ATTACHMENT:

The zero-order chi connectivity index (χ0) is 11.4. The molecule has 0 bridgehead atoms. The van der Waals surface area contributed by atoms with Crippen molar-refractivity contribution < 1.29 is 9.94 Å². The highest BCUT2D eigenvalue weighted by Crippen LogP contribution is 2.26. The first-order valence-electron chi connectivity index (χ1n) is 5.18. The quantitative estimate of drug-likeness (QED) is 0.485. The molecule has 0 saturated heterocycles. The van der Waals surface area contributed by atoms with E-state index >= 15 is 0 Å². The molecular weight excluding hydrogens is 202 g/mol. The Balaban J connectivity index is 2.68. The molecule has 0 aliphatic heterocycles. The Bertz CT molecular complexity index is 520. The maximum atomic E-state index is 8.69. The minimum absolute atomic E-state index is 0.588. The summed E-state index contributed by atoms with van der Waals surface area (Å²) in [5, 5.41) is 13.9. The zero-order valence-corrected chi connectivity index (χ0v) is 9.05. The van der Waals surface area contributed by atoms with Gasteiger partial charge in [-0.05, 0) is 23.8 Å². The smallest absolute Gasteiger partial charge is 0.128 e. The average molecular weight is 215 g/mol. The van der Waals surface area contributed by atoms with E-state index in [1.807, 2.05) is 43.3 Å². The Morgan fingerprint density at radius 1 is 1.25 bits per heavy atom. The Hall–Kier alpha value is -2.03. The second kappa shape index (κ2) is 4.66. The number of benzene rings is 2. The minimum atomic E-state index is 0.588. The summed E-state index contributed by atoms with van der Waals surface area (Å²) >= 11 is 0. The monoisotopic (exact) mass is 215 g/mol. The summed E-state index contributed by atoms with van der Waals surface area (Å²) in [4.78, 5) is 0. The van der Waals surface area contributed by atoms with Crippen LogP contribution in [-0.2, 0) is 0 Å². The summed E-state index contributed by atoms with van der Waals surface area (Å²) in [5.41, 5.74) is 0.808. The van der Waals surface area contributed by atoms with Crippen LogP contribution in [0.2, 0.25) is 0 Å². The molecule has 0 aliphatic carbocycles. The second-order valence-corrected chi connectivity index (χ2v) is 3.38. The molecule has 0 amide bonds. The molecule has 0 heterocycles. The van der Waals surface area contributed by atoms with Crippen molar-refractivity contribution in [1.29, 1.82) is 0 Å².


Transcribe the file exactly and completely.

The zero-order chi connectivity index (χ0) is 11.4. The molecule has 0 bridgehead atoms. The van der Waals surface area contributed by atoms with Crippen molar-refractivity contribution < 1.29 is 9.94 Å². The highest BCUT2D eigenvalue weighted by Crippen LogP contribution is 2.26. The first-order valence-electron chi connectivity index (χ1n) is 5.18. The quantitative estimate of drug-likeness (QED) is 0.485. The molecule has 0 saturated heterocycles. The van der Waals surface area contributed by atoms with E-state index >= 15 is 0 Å². The molecular weight excluding hydrogens is 202 g/mol. The Balaban J connectivity index is 2.68. The molecule has 0 aliphatic heterocycles. The Bertz CT molecular complexity index is 520. The maximum atomic E-state index is 8.69. The minimum absolute atomic E-state index is 0.588. The summed E-state index contributed by atoms with van der Waals surface area (Å²) in [5, 5.41) is 13.9. The zero-order valence-corrected chi connectivity index (χ0v) is 9.05. The van der Waals surface area contributed by atoms with Gasteiger partial charge in [-0.05, 0) is 23.8 Å². The smallest absolute Gasteiger partial charge is 0.128 e. The average molecular weight is 215 g/mol. The van der Waals surface area contributed by atoms with E-state index in [1.807, 2.05) is 43.3 Å². The Morgan fingerprint density at radius 1 is 1.25 bits per heavy atom. The Hall–Kier alpha value is -2.03. The second kappa shape index (κ2) is 4.66. The number of benzene rings is 2. The minimum atomic E-state index is 0.588. The summed E-state index contributed by atoms with van der Waals surface area (Å²) >= 11 is 0. The monoisotopic (exact) mass is 215 g/mol. The summed E-state index contributed by atoms with van der Waals surface area (Å²) in [4.78, 5) is 0. The van der Waals surface area contributed by atoms with Crippen LogP contribution in [-0.2, 0) is 0 Å². The summed E-state index contributed by atoms with van der Waals surface area (Å²) in [5.41, 5.74) is 0.808. The van der Waals surface area contributed by atoms with Crippen LogP contribution in [0.2, 0.25) is 0 Å². The molecule has 0 aliphatic carbocycles. The second-order valence-corrected chi connectivity index (χ2v) is 3.38. The molecule has 0 amide bonds. The molecule has 0 heterocycles. The van der Waals surface area contributed by atoms with Crippen molar-refractivity contribution in [1.29, 1.82) is 0 Å².